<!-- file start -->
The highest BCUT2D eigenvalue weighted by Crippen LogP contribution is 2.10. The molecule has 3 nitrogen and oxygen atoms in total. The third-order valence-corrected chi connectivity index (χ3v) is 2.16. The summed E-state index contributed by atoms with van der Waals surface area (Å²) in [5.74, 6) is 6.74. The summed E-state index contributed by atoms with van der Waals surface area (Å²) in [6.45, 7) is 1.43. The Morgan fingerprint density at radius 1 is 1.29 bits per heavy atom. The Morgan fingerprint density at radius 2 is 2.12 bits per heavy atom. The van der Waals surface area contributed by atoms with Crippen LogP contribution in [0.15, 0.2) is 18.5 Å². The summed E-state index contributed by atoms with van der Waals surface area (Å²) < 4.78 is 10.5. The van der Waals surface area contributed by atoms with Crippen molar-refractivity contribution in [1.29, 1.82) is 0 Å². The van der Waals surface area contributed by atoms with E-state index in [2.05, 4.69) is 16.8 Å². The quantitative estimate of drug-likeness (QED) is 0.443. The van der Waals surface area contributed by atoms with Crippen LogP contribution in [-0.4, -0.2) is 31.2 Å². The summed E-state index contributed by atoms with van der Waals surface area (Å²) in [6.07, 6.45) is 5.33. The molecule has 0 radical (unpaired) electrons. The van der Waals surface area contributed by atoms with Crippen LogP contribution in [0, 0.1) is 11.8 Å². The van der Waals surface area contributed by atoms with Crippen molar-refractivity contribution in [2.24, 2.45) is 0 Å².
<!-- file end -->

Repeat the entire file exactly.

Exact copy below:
The highest BCUT2D eigenvalue weighted by Crippen LogP contribution is 2.10. The molecule has 3 nitrogen and oxygen atoms in total. The third-order valence-corrected chi connectivity index (χ3v) is 2.16. The summed E-state index contributed by atoms with van der Waals surface area (Å²) in [5.74, 6) is 6.74. The summed E-state index contributed by atoms with van der Waals surface area (Å²) in [6.45, 7) is 1.43. The Morgan fingerprint density at radius 1 is 1.29 bits per heavy atom. The Morgan fingerprint density at radius 2 is 2.12 bits per heavy atom. The van der Waals surface area contributed by atoms with Crippen LogP contribution in [0.15, 0.2) is 18.5 Å². The summed E-state index contributed by atoms with van der Waals surface area (Å²) < 4.78 is 10.5. The van der Waals surface area contributed by atoms with Crippen molar-refractivity contribution in [1.29, 1.82) is 0 Å². The van der Waals surface area contributed by atoms with E-state index in [2.05, 4.69) is 16.8 Å². The quantitative estimate of drug-likeness (QED) is 0.443. The van der Waals surface area contributed by atoms with Crippen LogP contribution in [-0.4, -0.2) is 31.2 Å². The summed E-state index contributed by atoms with van der Waals surface area (Å²) in [6.07, 6.45) is 5.33. The molecule has 0 radical (unpaired) electrons. The van der Waals surface area contributed by atoms with Crippen LogP contribution in [0, 0.1) is 11.8 Å². The van der Waals surface area contributed by atoms with Crippen molar-refractivity contribution in [2.24, 2.45) is 0 Å².